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Everyone in the Pool!

Here comes summer, and that means swimming pool season! Kids are breaking out the water noodles and beach balls everywhere. Adults dream of sunning on the poolside lounge or getting in a few laps. Your insurance agent may like an afternoon at the pool, too, but we also want you to enjoy lounging in the water, not waiting in the emergency room. Pool-related injuries send unfortunate thousands to the hospital every year.

Please continue reading for some eye-opening pool accident statistics, and a few tips to keep you and your family out of the ER this summer:

  • Pool-related injuries send nearly 50,000 people annually to the emergency room.
  • Of those injuries, 80% will arise from below-ground and 20% from above-ground pools.
  • Residential pools alone number nearly 4 million, 75% of which are above ground.
  • Each year, 330 children and adults drown in residential pools, many of which result from swimming alone or without adult supervision.
  • Causes of severe injuries include slippery walkways and decks, falling from diving boards and ladders, and diving or jumping into shallow water.
  • Swimming pool slides can be dangerous. Permanent disabilities can result when adults or children go down them head first and strike the bottom of the pool.
When you think pool, think safety. The usual parental commands – “Stop running!” and “Don’t push your sister in the water!” – are helpful, but not enough. Here are a few tips for preventing accidents at residential pools:
  • Never swim alone.
  • Never leave a child unattended in the water or pool area.
  • Always go feet first when using a water slide. In addition, water slides should always be installed in a deep area of the pool.
  • Make sure there is adequate lifesaving equipment in the pool area, including life preservers and a rescue hook.
  • Install an audible pool alarm to alert you if someone falls into the pool while it is unattended.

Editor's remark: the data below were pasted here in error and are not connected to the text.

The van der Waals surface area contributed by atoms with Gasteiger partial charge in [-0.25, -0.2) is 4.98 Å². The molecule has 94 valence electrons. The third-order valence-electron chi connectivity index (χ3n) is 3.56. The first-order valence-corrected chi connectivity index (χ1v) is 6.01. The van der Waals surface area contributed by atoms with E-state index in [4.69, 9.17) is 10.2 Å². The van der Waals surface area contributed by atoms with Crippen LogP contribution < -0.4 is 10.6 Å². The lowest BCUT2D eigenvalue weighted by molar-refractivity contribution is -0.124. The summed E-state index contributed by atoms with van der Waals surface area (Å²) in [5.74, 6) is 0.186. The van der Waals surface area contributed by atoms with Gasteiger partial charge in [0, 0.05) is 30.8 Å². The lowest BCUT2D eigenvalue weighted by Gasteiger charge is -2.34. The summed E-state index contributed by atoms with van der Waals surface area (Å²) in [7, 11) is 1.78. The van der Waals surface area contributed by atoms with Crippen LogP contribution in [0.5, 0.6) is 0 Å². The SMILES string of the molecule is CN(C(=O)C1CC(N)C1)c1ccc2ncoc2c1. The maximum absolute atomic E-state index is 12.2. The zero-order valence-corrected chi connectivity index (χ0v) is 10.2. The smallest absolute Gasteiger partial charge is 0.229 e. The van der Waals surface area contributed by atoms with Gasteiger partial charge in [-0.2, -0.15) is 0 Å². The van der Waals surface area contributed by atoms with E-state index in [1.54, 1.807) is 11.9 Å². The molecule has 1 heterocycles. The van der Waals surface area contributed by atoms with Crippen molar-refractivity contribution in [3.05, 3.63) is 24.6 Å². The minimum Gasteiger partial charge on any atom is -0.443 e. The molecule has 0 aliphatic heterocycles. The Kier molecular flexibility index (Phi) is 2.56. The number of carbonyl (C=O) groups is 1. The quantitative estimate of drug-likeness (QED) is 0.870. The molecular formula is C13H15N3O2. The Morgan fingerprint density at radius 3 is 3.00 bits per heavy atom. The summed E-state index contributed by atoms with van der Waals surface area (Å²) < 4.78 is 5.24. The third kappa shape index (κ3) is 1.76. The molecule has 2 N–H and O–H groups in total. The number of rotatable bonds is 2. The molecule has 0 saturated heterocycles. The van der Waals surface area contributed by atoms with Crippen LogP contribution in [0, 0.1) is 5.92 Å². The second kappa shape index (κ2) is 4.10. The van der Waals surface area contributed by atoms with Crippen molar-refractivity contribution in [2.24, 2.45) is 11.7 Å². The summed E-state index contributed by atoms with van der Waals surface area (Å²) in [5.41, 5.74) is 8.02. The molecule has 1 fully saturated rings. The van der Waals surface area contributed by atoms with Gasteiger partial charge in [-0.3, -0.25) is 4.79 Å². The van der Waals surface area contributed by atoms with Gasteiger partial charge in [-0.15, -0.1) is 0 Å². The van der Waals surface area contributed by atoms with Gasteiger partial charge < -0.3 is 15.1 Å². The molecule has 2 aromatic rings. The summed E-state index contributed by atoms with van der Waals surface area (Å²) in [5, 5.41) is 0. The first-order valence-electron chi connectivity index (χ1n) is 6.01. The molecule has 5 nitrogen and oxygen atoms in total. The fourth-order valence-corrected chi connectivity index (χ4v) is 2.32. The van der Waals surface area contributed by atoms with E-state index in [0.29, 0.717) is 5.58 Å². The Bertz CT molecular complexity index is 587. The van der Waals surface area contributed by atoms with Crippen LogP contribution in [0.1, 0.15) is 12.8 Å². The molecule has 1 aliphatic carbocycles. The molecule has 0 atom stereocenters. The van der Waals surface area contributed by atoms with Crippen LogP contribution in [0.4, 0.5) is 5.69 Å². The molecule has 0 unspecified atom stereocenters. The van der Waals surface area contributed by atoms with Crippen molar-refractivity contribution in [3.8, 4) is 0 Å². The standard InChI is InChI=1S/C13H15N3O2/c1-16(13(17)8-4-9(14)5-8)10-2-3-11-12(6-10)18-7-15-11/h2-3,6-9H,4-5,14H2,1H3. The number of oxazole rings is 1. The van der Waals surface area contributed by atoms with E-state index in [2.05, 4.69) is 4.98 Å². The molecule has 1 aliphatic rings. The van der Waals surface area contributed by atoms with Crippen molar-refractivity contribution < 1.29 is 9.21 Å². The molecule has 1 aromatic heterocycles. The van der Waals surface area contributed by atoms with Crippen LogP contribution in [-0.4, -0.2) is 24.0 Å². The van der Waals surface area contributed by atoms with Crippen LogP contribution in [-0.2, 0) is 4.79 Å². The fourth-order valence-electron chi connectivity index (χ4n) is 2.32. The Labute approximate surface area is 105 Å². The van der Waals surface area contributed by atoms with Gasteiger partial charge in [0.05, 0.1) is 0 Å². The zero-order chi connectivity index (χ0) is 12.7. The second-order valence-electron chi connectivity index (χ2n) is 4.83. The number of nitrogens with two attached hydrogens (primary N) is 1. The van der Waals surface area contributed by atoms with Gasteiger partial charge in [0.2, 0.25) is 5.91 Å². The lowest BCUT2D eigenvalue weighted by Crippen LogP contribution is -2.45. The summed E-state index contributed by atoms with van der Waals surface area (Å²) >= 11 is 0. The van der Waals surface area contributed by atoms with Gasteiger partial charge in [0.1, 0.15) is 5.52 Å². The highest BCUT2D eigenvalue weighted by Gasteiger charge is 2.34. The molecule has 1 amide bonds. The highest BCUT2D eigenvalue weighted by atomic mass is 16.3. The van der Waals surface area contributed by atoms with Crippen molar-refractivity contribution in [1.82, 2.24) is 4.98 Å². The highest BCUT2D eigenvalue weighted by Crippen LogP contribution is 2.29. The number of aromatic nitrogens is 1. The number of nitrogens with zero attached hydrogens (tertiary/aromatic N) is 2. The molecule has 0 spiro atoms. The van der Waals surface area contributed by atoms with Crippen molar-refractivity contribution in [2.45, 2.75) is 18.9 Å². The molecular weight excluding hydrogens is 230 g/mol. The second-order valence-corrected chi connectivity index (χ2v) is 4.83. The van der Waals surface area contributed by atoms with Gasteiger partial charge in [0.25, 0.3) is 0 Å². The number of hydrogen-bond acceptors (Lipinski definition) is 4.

• Check local ordinances and codes for safety requirements, including specifications for ladder and hand rail placement and minimum depths for diving boards.
  • All electrical equipment should be installed by a licensed electrician in accordance with local codes.
  • Use non-slip materials on the pool deck, diving board and ladders.
  • Check the deck for safety hazards, such as protruding nails and loose boards.
  • Mark water depths conspicuously. Use a safety float line where the bottom slope deepens.
  • Maintain secure fencing and a locked entrance around the pool and deck area to prevent access when adequate supervision is not available.
  • Keep chemicals safely stored away from the pool area. Follow all storage and usage instructions recommended by the manufacturer.
  • For above-ground pools, check metal supports for rust or deterioration. These may indicate areas where the pool could rupture or a person could be injured.
If you are a pool owner, this may also be the perfect time to schedule a comprehensive review of your homeowners coverage with your agent.  Be certain your current liability protection is adequate to protect you from allegations of negligence from anyone claiming injury from being in or around your pool and pool-related activities.
Please contact us to make sure that you know what your policy states with regard to pool-related exposures.